LYA is a new women’s line that just burst out on the fashion scene. LYA stands for L Linor, Y Yafit and A Abergel and Attias. At the Tel-Aviv display of the new line, news reporters heard inspiring stories and also received a book of Psalms.
Linor Abergel a former Miss World and professional model grew up in a traditional home in Netanya. She left all that behind when she strengthened her faith and observance of Judaism. She is the mother of twins Netanel and Odel almost 5 years old and Avigail a three year old.
Yafit Attias lived in a non-religious home in Jerusalem who also became stronger in her observance and she is the vice president of marketing in her father Rami Levi’s supermarket empire. She is the mother of four. Adar- Rachamim a nine year old boy, Adi an 8 year old girl, Meiri a six year old boy and Shira a two year old girl.
Seven years ago Yafit decided to wear modest clothing and a full head covering. Her mother was shocked and told her: “Oh No! Maybe you should wait a few years! Your kerchief will make you look like an old lady! But I don’t feel that my head covering aged me in any way. I was more worried about finding modest clothing that was also nice” Yafit relates.
Attias speaks of two Israeli TV stars that are her husband’s friends. Last year Static and Ben-El became part of our family. They would come for Shabbat meals occasionally. They don’t perform on Shabbat not necessarily because of my husband but rather because they concluded that without Shabbat they would have no moment of peace the whole week. Work sucks everything out of you and you need one day to breathe,” Yafit says.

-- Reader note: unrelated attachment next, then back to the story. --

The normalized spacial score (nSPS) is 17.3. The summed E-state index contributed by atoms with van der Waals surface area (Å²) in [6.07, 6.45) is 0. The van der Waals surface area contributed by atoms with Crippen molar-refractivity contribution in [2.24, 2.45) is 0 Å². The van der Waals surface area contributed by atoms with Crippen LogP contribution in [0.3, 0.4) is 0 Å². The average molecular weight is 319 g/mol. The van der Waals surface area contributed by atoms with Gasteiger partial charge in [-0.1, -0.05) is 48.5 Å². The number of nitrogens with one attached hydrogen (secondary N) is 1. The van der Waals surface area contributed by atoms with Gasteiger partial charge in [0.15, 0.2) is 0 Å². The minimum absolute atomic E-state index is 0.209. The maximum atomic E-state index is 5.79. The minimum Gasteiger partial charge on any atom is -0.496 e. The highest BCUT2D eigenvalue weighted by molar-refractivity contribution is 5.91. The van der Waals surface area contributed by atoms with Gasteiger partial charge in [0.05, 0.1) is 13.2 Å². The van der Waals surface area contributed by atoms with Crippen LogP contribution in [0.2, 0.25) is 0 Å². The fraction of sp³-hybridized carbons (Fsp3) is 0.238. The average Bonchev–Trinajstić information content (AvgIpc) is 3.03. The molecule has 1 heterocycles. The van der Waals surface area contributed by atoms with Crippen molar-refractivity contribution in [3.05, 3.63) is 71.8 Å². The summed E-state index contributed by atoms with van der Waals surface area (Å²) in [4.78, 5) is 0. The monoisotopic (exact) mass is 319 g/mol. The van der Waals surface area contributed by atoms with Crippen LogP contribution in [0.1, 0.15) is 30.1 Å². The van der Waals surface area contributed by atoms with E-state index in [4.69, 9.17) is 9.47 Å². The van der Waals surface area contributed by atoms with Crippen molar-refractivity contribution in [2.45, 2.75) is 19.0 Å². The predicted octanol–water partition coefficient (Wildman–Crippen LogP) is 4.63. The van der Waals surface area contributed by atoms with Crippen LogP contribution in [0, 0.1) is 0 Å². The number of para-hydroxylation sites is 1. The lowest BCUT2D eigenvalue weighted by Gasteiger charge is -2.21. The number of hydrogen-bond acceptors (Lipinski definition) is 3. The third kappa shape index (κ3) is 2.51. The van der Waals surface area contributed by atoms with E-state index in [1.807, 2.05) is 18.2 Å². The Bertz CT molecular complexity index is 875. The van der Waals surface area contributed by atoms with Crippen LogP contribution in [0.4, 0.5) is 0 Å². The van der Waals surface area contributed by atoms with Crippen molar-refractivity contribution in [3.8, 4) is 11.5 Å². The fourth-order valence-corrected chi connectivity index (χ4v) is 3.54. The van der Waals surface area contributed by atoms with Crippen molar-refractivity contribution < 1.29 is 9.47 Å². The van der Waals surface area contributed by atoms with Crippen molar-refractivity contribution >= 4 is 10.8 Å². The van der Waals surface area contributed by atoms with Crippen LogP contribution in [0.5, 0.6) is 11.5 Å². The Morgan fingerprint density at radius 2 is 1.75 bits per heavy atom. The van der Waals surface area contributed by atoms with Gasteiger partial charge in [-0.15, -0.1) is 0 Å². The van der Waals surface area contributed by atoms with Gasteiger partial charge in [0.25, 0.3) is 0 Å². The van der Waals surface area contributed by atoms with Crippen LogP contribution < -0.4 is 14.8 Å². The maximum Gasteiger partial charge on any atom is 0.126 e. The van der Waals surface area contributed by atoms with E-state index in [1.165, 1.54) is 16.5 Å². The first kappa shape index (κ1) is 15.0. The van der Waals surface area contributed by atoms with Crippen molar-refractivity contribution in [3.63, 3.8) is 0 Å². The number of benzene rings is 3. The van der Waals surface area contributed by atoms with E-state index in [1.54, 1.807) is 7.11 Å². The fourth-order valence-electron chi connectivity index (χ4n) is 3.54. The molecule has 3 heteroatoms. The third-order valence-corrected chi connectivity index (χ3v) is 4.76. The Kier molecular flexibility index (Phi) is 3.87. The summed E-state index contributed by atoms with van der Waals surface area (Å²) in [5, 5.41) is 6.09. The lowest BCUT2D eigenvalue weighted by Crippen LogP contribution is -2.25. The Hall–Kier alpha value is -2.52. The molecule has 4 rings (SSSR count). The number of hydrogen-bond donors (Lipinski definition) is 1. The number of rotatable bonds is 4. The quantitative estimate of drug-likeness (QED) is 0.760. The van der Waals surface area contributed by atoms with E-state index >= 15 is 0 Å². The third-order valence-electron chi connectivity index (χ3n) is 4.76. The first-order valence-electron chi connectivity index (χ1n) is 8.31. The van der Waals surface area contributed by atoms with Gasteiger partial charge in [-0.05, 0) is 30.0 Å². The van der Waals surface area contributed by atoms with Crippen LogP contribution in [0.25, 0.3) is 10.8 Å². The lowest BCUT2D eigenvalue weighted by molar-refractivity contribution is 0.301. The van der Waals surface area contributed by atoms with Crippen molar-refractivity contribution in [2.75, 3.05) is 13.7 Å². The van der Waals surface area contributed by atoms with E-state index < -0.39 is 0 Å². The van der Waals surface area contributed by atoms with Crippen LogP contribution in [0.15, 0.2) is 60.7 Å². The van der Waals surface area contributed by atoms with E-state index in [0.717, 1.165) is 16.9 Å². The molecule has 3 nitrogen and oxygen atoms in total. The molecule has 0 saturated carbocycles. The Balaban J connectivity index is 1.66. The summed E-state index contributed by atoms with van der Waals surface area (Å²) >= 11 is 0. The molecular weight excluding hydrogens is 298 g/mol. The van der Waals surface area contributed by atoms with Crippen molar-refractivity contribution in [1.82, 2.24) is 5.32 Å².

Yafit also says how she and her husband strengthened themselves together. “10 years ago we started our strengthening as a matter of appreciation for finding one another. The first Shabbat we kept was the Shabbat Chatan (the first Shabbat after the wedding) and with every pregnancy and birth we get stronger and stronger in our observance.”
“I also watch myself not to touch men,” Yafit adds. “Most men who come to business meetings already know me. Sometimes someone will let out an expletive and turn to me and apologize. They know to watch their speech around me. A man who stretches out his hand out for a handshake will see me lift my hand and salute. When Linor and I spoke of making our fashion line we held hands and placed them on Rabbi Nachman’s grave and prayed to G-d asking: “Please give us your blessing. We want to be modest and feminine.” We prayed for this from a most wholesome place (in our hearts).”
The whole idea took shape in a chance conversation when they were both on a plane to Uman to visit Rabbi Nachman’s grave. As they talked Yafit and Linor found they had a lot in common and decided together to launch a line of fashion that is also modest.
The first collection has 36 outfits and cloaks. “Our small is really a small-medium; the cut is very flattering and especially suitable for women who gave birth,” Yafit extolls the virtues of this line. She not only manages the business end she also visits the sewing rooms.
“Stage one will include an international website promising door to door delivery. But we will also have pop-up short term stores for the benefit of those who prefer to measure the clothing when buying. We will also have a special line of custom clothing made to order. For example a woman can order a tall size where a standard skirt would be short on her.” All of the sewing is done in Israel.
“There are plenty of ways to sanctify the name of G-d and we do it in our way”, Linor adds. “For most of the non-religious public in Israel, religious people wear black and throw rocks at buses on Shabbat. Therefore I take the liberty to say that our clothing brings Jewish hearts together and unites them.”